Examining Tables 3, 4 & 5 of your EA, I see that there are a total of 28 livestock grazing permittees/allotments of which 17 have 90% to 100% of their allotments within the hma’s.   These livestock graziers have a total of currently permitted livestock Animal Unit Months (AUM’s) of 88,978 on a year round basis.  Since the current wild horse population is 2,198, there are 26,376 AUM’s (2,198 x 12 months) currently being utilized by wild horses in the complex.  This represents a little less than 30% of livestock AUM’s and only 23% of the total livestock plus wild horse AUM’s of 115,354.  This is not an overwhelming percentage and in no fashion constitutes the “principal” in these hma’s.  Yet, unsatisfied with this, your plan is to reduce the herds to the lower end Appropriate Management Level (AML) of 472 wild horses.  This figure of 472 represents 5,664 AUM’s per year, which is only 6.4% of permitted livestock AUM’s and a little under 6% of combined livestock and wild horse year-round AUM’s.  The upper end of the AML is 889, which multiplied by 12 months equals 10,668 AUM’s per year.  This is still only about one-nineth of livestock within the wild horse complex …even less of the combined.

This is an extreme marginalizing of the wild horse presence and, for this reason, I urge you to increase the AUM’s for wild horses, and to decrease the AUM’s for livestock, with the goal being that wild horses receive at least 50% of the grazing allotments in order to comply with the “principal” mandate of WFRHBA.  I therefore favor the No Action alternative proposal in your EA and urge you to reformulate a more just plan here, employing principles of Reserve Design that involve buffer zones, natural barriers and predators, and the allowing of the wild horses to fill their niche and naturally self-stabilize.  This would obviate the cruel and biologically disruptive helicopter roundups that are now causing such enormous problems, suffering and death for the wild horses.

Finally, I urge you to hold your ground in the water issue in Nevada and not be cajoled by vested interests — under the guise of state’s rights — into relinquishing water for the wild horses.  As a 4th generation Nevadan and holder of my high school’s history award, I know that the Nevada State Constitution gives top priority to the federal government on all lands that were not claimed during the first several years after the Civil War and the formation of Nevada.

Please feel free to contact me for further details about my protest of your proposal, reserve design, etc.  Again I appreciate this opportunity to give input and look forward to hearing from you again soon.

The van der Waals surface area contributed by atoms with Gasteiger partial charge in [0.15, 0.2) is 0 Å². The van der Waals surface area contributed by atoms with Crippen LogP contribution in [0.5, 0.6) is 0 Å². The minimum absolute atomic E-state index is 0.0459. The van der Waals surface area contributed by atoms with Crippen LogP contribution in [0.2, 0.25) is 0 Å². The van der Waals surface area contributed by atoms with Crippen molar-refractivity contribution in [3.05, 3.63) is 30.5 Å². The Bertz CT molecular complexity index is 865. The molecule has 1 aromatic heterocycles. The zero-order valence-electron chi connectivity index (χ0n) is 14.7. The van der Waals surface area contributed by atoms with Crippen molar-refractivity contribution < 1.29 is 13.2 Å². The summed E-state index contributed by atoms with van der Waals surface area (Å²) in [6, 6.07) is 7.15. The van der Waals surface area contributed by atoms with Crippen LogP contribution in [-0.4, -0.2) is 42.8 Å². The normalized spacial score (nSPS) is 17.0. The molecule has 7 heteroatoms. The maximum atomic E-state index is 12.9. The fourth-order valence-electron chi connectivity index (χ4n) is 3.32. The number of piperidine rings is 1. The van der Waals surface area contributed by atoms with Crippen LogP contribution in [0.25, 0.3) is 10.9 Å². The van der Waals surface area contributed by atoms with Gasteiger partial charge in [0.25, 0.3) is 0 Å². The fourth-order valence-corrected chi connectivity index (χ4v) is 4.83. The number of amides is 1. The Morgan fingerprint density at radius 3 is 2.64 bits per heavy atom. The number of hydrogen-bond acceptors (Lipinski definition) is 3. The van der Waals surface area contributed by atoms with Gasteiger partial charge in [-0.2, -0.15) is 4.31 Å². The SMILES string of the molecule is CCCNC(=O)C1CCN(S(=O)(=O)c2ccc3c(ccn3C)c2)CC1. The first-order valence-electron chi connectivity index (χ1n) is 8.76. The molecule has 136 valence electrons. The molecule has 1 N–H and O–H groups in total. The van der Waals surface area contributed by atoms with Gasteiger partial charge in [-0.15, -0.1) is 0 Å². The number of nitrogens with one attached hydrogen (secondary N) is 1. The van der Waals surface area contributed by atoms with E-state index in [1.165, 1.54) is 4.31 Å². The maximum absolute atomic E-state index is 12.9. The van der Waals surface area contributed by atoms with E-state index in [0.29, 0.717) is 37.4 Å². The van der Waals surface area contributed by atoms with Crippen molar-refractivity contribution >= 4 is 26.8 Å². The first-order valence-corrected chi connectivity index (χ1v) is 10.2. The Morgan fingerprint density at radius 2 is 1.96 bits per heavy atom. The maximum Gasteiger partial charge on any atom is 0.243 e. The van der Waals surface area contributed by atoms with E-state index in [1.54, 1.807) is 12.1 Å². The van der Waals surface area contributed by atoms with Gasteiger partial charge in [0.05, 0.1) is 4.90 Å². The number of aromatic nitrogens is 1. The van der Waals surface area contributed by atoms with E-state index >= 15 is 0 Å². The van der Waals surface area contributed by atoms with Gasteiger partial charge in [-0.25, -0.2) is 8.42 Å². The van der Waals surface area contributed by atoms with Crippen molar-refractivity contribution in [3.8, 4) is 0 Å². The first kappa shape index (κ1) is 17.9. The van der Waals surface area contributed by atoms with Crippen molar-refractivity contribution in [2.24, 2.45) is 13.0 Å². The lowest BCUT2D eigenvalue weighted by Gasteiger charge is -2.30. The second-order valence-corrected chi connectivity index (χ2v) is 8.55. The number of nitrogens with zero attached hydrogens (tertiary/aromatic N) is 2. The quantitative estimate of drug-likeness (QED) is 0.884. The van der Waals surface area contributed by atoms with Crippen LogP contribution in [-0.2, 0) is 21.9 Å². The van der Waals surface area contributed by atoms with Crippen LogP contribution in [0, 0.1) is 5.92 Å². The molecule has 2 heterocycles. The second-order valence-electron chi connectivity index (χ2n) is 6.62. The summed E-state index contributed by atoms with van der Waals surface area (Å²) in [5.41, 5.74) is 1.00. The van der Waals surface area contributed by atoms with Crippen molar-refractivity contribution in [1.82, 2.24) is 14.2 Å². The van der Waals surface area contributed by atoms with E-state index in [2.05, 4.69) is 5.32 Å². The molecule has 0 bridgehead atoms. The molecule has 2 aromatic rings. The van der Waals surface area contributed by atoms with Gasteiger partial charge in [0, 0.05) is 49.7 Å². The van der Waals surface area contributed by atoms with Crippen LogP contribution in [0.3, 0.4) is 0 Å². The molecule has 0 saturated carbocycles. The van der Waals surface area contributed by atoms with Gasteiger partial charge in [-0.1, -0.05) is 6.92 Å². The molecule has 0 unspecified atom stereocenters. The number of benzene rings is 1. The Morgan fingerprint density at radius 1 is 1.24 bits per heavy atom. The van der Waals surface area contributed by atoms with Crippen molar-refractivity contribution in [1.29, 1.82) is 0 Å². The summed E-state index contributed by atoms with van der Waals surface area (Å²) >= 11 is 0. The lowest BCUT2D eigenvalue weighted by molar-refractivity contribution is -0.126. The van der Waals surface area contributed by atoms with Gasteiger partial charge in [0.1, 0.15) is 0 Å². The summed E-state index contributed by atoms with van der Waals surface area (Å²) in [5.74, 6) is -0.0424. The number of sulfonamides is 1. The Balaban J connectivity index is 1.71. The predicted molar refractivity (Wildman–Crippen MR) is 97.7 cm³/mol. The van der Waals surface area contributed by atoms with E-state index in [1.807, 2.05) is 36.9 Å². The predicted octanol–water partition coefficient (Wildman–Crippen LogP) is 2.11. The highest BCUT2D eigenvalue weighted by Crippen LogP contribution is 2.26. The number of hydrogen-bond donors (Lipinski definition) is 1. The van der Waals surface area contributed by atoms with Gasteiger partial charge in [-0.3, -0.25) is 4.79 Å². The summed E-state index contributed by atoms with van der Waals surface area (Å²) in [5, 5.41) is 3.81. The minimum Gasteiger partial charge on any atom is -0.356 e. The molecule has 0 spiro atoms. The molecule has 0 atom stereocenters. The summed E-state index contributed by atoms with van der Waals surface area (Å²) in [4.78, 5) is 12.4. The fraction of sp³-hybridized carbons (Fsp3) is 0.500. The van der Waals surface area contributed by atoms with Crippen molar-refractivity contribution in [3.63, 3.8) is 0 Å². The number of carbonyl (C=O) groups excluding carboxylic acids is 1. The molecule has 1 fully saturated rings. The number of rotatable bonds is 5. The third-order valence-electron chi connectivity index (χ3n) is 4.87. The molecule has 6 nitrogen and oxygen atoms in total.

Craig C. Downer, Wildlife Ecologist

Renowned Wildlife Ecologist Responds to Biased Audubon Anti-Wild Horse Ranting

(The News as We See It) by R.T. Fitch ~ Author/Director of HfH Advisory Council

Audubon Mag Shows It’s Feathered Behind

Often times it is best to let bad news and glaring stupidity simply slip away into the night without any notice and that was exactly what I intended to do regarding the Audubon Magazine’s recent article about wild horses.  Written by Ted Williams, no not the famous guy, the article is riddled with misinformation and tainted with a leering overtone that leaves a bitter taste in the reader’s mouth.  Poor journalism at best for such a highly regarded conservation publication.

But the outrage of the general public is not going to allow this abomination to slip quietly away.  My inbox has been loaded with outrage which has spilled over onto our blog and out into social networks urging me to say something, to respond, to fight back.  So we will do just that, today.

Good friend and fellow equine advocate Craig Downer responded to the editor of the Audubon and we would like to share his unedited candor with you today.

Thanks Craig” ~ R.T.


January 9th, 2011

Dear Audubon Editor:

I just finished reading Ted Williams’ diatribe: Incite: Saddle Sore against wild horses in America and consider this to be full of half truths and distortions of fact.  It is funny that Williams presents little or no factual information to back up his claims, but rather relies most heavily on innuendo and hearsay.  There is little of the rational in his article.  What is most upsetting is how consistently negative he is toward the wild horses and their supporters.  This mocking tone really gives Williams away.

A more just writer would acknowledge that the wild equids have much to contribute to the American ecosystem and that in their very differences from the majority of ruminant herbivores, being post-gastric digesters, lies the explanation of much of this positive contribution.  For example, the less decomposed droppings of equids contribute humus to the soils and augments their moisture retentiveness and nutritional content to plants growing from them.  They also bolster the food chain, from tiny to large animals.  This then benefits many more species of plants and animals.  Williams ignores this and bases his attacks on twisted partial view scenarios as that which compares wild horses to certain weed species.  These comparisons simply do not hold water when held up to the higher light of holistic ecological and evolutionary (returned native) scrutiny.  Williams also fails to acknowledge the relative proportions of livestock and big game animals vis-a-vis wild horses on the public lands, which reveal just how tiny are the numbers and resource consumption of the latter and how overwhelmingly monopolistic are the former.